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Electric vans available in the UK in 2018

Electric vans available in the UK in 2018

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With revolutionaries like Elon Musk in the world showing us the way to a greener future with our vehicles, it comes as no surprise that the world’s largest van manufacturers are following suit.  Volkswagen, Ford, Mercedes, Iveco, Peugeot and Nissan to name a few are offering commercial vehicles that appeal to businesses with an ecological sway.

At present electric van sales make up a tiny fraction of van purchases here in the UK but over the next few years they’ll be making their mark on the industry becoming an everyday sight on our roads. Pollution, especially in our cities, is at an all-time high so like the Tesla’s, the trademark electric whistle of the motors will quickly become the norm from our passing tradesmen and couriers alike.

Ultra Low Emission Zones

It’s not just those with a naturally green approach to business who will be buying the electric vans either. Boris Johnsons ULEZ scheme will be hitting the diesel vehicle drivers in the pocket if they choose to enter a low emission zone if the vehicle doesn’t comply with the Euro 6 emissions policy.

Pioneering car brands Nissan and Renault have capitalised on their already largely adopted electric car technology and are leading the way with the Nissan e-NV200 and the Peugeot Kangoo ZE offerings and while they have dominated the market up until this point, the competition has woken up and things are about to get very interesting.

What vans are available?

There certainly isn’t the abundance of electrical vehicles on offer to match that of diesel vehicles but the table will be turning soon enough, and this list will be growing exponentially over the next few years.

Right now though, if you’re thinking of making a greener van purchase, these are your options:

Nissan e-NV200

Nissan tout this as the van to have if you make early morning deliveries due to its near silent running. Easy loading access offered through the sliding side and rear fold out doors. An extremely popular choice having been available since 2016 it was the most popular purchase in the van world for 2016 and 2017 running.


  • Payload: 770KG
  • Range: 67 miles
  • We like: Hill start. Single shift transmission


Renault Kangoo ZE 33

The upgraded version of the Kangoo gives a much better range at 170 miles making this a practical choice for a potential buyer. All e-vehicles are quiet but the Kangoo offers a pedestrian alarm between 1 and 19mph which comes in extremely handy for safety when in the busy streets of the city.


  • Payload: 640KG
  • Range: 170 miles
  • We like: Voice recognition for navigation, safety feature for pedestrians at low speed.


Citroen Berlingo e-Van

The standard Berlingo is a class leader in the small van range and the electric version is no different. Electric windows, doors, mirrors and Bluetooth / MP3 all as standard.

Despite its cute size the passenger seat folds down and takes the load length from 1.8m and 2.05m (model dependent) to a whopping 4.4m. The middle seat also folds down to a desk which is a pretty neat feature for any paperwork you might need to do on the road.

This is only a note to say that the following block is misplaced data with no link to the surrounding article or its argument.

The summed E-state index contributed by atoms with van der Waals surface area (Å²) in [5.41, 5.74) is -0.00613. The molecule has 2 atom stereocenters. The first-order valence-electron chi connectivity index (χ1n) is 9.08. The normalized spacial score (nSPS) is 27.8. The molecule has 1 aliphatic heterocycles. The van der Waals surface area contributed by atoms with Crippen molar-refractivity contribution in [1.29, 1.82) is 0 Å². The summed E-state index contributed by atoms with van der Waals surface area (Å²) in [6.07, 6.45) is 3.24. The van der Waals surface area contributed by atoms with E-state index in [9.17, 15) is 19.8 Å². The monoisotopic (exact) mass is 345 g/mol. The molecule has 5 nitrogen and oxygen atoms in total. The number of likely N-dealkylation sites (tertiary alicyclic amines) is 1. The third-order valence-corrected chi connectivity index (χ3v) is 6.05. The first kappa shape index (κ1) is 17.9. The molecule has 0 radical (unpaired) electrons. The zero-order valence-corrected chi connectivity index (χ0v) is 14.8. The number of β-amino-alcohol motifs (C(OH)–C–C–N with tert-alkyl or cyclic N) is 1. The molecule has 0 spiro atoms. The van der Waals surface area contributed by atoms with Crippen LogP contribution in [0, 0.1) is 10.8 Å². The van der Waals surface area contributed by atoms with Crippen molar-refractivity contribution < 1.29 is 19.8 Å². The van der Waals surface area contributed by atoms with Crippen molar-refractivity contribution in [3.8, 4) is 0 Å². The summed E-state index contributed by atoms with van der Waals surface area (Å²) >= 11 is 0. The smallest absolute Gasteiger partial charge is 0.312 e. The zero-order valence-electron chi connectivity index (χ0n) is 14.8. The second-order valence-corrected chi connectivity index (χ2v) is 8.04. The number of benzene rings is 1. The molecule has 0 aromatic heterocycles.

• Payload: 636KG
  • Range: 108miles
  • We like: Long load length option and electrics spec


eDucato Cargo

The eDucato offers 7 load volume options and has payload availability from 821KG up to 1267KG which is pretty staggering given the larger is part of the 3500KG class and the batteries for these vehicles weigh so much.


  • Payload: 821-1267KG
  • Range: 125miles (dependent on no. batteries)
  • We like: Vehicle load volume options


Iveco Daily Electric

The beauty of the Iveco lies in its heart – the battery. With fast charge times and a heater pump to ensure no battery performance degradation in cold weather, this is the van you can rely on. And what’s more the batterie(s) (you can have 1-3 dependent on spec) are fully recyclable. This is what we like to see!

Multimedia is taken care of with the inclusion of a 7” detachable tablet and best in class technology – ‘Tom Tom Bridge For Iveco’.


  • Payload: 1000KG
  • Range: 174miles (dependent on no. batteries)
  • We like: The battery – general spec


Electric Vans coming to the UK very soon

Mercedes e-Sprinter (Available 2019)


  • Payload: 1250KG
  • Range: 68miles (dependent on no. batteries)


Volkswagen e-Crafter



  • Purported to be one of the toughest vans in class
  • Nice interior


Mercedes e-Vito



  • Payload: An incredible 1000KG
  • Range: 60-90 miles


Pro’s and cons of Electric Vehicles

The Good

  • Eco-friendliness – electric cars are good for the environment. The huge spike in pollution over the last 10-15 years has been from Diesel cars. Originally posed as the more efficient and hardy engine in comparison to that of the petrol engine, the nitrous oxide bye product of diesel combustion engines is extremely harmful to our ozone layer AND directly to those that breath it in. Electric cars fuel off the mains electricity supply which is a much cleaner power source.
  • Silence – the world is a noisy place and let’s face it, we could all do with a little less noise in our day to day lives. Electrical cars have extremely quiet and efficient motors meaning there is far less friction and noise!
  • Incentives – the government is offering 20% up to a whopping £8000 as part of their plug-in van grant scheme. The government are serious about pollution so take advantage of this incentive while it’s available.
  • Running costs – wear and tear on e-vans is much lower than that of diesel vans due to smoother mechanics and less moving parts. The cost of electricity per mile is considerably less than that of diesel also.